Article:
...because you thought Sweden was Switzerland!

Saturday, February 16, 2008

We survived Hell-sinki

Part 2 or 3 of our Finnish cruise story

photo taken from our boat as it approached Helsinki.
In the distance, the Lutheran church on Senate Square


Musse: We're here to find out the meaning of the Finnish sisu.
Can you explain that to us?

Finnish martial artist: It means guts.
You have it to, but of course, you're not as tough.

- from Rallarsving, a Swedish martial arts show (season 1, episode 8)


Finland's reputation in the Philippines says more about the Filipino taste for cell phones more than it says anything about Finland. When we think Finland, we think: original (read: not made in China or Korea) Nokia phones. With this logic, you'd think that Sweden should be associated with Sony Ericsson phones, but it's not. That's because it wasn't really the country of origin that's important in cell-phone choice (you don't hear Filipinos raving about "superior Finnish technology", for example); we really just want trendy-looking phones that don't have tacky chinese characters on them. In fact, besides Nokia phones, we know little else about Finland – not even the fact that Nokia originally used to be (and still is) a rubber tire manufacturer.

I never thought of it this way before, but that itself is characteristically Finn. No matter how trendy Nokia phones get these days, it has a rubber-tire soul that remind – even almost smell – of macho-sweat and garage grease: in short, just the tough, manly things Finns are known for up here. Finns, after all, are not only reputed for their sauna endurance contests, but also for their tar-flavored candy.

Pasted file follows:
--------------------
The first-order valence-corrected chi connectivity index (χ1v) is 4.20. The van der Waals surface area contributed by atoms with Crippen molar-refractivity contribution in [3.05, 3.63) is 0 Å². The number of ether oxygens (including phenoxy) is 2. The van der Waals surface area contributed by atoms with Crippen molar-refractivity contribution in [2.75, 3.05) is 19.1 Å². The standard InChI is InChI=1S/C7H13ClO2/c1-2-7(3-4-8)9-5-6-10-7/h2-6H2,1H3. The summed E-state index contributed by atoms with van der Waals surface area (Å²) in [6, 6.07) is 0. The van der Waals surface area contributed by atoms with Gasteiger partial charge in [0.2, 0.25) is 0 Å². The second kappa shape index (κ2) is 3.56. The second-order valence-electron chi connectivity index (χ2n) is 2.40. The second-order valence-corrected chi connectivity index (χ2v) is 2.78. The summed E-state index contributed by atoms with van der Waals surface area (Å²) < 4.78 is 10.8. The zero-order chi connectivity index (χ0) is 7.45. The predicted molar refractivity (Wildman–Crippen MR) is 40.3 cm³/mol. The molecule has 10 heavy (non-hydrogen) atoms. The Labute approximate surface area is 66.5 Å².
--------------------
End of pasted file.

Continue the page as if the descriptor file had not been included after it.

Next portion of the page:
So, they say that if there's one word to describe Finns, it would be sisu: it's Finnish for guts, tougness, ki. It's something that the Finns believe they are born with, and which allows them to remain tough against all odds. The Swedish host Musse from Rallarsving has it, and perhaps Marcus and I have it too. But of course, sadly, we're not as tough. Because if there were three words to describe how our Finland trip had been, they would be: cold, miserable, and disappointing.

Our camera has no sisu whatsoever

One of the down sides of the Canon S2IS, we discovered, is that it doesn't like the cold. When it reaches a certain temperature, the batteries freeze and the camera hangs, displaying "Error 18". For a frustratingly long time, it then becomes impossible to turn the camera on or off or even to retract the lens. The band-aid solution is to pop in pre-warmed batteries, but those too are soon cold before the spares have time to warm.

In Helsinki, the dreaded Error 18 appeared in record time. Although it was only a "measly" -4 degrees, winds up to 16 m/s coming directly from the Baltic put the windchill factor down to -25 degrees. On the one hand, we already expected this and took on the whole set of thermal undergear for our city walking trip (only to see some bearers of the Finnish sisu dressed in slit jeans or nylon stockings, and even ball gowns!). Unfortunately, on the other hand, our camera didn't cooperate with the effort. Even when under my jacket when not in use, it couldn't stand 10 minutes of the cold and died just after we reached our first walking tour stop, the Senate Square. It died again even shortly after the battery replacement. To think that we were planning to be in Helsinki for 4 hours at least, and perhaps even write an article (with pictures, obviously) for a magazine. I would have written about how the Russians built the great church there (Finnish: Toumiokirkko, Swedish: Domkyrkan, formerly called Nicholas Church after Tzar Nikolai I) and put up a statue of Tzar Alezander II in front of it, as a symbol of their power when they took Finland from 800 years of Swedish rule. Indeed, the most recognizable structure in Helsinki would have made terrific pictures. Now, however, when I look back at how it felt like to be on top of its steep steps, the only feeling that rushes back is the urge to hurl our camera down the road below, where frustratingly, everybody else was taking photos and grinning. I only managed to take the picture above, before the inevitable Error 18 happened.